About this performance
Jordan Moore New Work
Rachmaninov Piano Concerto No. 2
Tchaikovsky Symphony No. 5
Dalia Stasevska conductor
Simon Trpčeski piano
Music that burrows into the soul.
One of the most recognisable piano concertos in the world, Rachmaninov’s second is also a moving account of mental struggle.
Dedicated to the man who saved him from a desperate downwards spiral, Rachmaninov’s second piano concerto was a significant personal and professional success. The rhapsodic showpiece has been adored since its premiere at the turn of the 20th century.
Exquisite and stormy, complex and romantic, it is full of great sweep and drama, but also moments of almost painful fragility. The trope of the temperamental artist may be a worn one, but it’s vital to the genesis of this work, and to an understanding of the man who created it.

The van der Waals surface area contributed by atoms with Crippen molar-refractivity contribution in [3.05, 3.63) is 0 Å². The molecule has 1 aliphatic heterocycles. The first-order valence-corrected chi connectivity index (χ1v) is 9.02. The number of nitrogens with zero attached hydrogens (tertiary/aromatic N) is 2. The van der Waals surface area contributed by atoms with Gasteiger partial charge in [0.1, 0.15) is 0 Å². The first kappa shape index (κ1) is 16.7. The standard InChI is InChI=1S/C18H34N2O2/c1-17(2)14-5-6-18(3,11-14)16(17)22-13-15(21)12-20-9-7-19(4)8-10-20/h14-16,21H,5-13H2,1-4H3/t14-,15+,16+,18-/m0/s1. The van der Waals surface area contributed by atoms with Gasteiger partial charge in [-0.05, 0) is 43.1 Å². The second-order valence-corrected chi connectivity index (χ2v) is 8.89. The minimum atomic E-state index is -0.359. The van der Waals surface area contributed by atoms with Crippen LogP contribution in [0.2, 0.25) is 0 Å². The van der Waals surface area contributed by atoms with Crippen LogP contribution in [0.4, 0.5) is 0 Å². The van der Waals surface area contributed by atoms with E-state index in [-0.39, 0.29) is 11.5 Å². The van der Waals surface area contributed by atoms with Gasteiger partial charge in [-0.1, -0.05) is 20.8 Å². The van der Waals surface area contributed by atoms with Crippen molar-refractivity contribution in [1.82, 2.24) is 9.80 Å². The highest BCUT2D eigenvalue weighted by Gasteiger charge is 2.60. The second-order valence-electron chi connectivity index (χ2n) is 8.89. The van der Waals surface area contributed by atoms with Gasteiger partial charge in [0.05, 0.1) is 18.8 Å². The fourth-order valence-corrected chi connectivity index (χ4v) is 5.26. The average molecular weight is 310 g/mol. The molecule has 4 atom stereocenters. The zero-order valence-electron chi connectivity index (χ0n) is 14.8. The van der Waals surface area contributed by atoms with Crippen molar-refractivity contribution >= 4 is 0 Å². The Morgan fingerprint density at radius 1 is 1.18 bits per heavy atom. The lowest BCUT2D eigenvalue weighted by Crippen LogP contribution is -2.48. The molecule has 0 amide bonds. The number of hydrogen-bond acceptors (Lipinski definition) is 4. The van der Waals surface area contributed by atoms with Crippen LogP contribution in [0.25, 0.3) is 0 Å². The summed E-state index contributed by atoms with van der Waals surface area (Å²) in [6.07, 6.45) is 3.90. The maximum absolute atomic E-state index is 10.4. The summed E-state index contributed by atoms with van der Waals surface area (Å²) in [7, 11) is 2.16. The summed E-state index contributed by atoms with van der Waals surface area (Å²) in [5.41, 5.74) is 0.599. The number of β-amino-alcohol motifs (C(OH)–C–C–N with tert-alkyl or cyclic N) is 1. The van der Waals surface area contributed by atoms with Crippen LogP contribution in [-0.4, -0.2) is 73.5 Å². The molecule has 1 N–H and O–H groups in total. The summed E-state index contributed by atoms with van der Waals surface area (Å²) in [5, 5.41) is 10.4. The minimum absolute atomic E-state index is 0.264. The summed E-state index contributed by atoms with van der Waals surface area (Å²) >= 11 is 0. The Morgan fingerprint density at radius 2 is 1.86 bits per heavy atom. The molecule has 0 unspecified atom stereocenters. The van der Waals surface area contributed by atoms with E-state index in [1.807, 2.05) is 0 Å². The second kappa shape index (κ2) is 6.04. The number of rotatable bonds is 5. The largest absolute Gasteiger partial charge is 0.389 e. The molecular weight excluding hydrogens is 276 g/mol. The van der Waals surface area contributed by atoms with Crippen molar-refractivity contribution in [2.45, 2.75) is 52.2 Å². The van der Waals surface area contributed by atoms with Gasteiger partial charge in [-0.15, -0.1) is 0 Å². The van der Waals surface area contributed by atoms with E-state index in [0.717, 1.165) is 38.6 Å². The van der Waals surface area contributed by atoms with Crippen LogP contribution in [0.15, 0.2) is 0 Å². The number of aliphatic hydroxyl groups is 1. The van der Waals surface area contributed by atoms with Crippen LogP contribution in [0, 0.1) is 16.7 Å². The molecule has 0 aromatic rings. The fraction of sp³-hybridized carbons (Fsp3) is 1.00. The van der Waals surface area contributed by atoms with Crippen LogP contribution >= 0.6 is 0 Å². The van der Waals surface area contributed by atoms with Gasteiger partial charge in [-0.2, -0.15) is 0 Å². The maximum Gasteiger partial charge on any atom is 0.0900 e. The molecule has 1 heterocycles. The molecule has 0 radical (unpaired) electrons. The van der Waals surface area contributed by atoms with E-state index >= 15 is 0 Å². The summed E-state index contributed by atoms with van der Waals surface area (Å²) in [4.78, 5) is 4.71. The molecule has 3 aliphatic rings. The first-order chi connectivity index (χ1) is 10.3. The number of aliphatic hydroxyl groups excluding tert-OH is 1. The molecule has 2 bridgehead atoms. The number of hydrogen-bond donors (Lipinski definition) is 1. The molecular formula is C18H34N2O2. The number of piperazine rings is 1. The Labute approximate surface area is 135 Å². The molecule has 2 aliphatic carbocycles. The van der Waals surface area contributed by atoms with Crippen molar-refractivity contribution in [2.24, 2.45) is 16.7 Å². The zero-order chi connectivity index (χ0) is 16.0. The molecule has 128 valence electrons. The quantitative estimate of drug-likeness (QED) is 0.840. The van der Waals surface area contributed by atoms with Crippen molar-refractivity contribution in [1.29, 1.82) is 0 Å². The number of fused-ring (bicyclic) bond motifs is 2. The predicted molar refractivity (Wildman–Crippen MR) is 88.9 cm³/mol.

Rachmaninov, like many artists, was incredibly sensitive to criticism; he completely shut down as a composer after the negative reaction to his first symphony, and fell into a deep depression that lasted several years. Without the therapy he undertook with physician Nikolai Dahl, he might have fallen into obscurity as a piano teacher. The piano concerto, which he dedicated to Dahl, represents his first steps towards recovery.
Tchaikovsky’s fear of failure was akin to Rachmaninov’s. A relatively unsuccessful premiere of his fourth symphony evoked an anxiety in him to prove, not only to his audience, but to himself, that he could create another work of critical acclaim. Sadly the response to his Symphony No.5 was mixed and the composer felt deeply dejected. Today the piece is one of his most-loved symphonic works.
Macedonian pianist Simon Trpčeski, under the baton of Finnish–Ukrainian conductor Dalia Stasevska, will demonstrate music’s power to face despair and doubt, and transform it into something triumphant.
The MSO opens this program with the world premiere of a new work by Cybec Young Composer in Residence Jordan Moore.
1 hour and 53 minutes, including a 20-minute interval.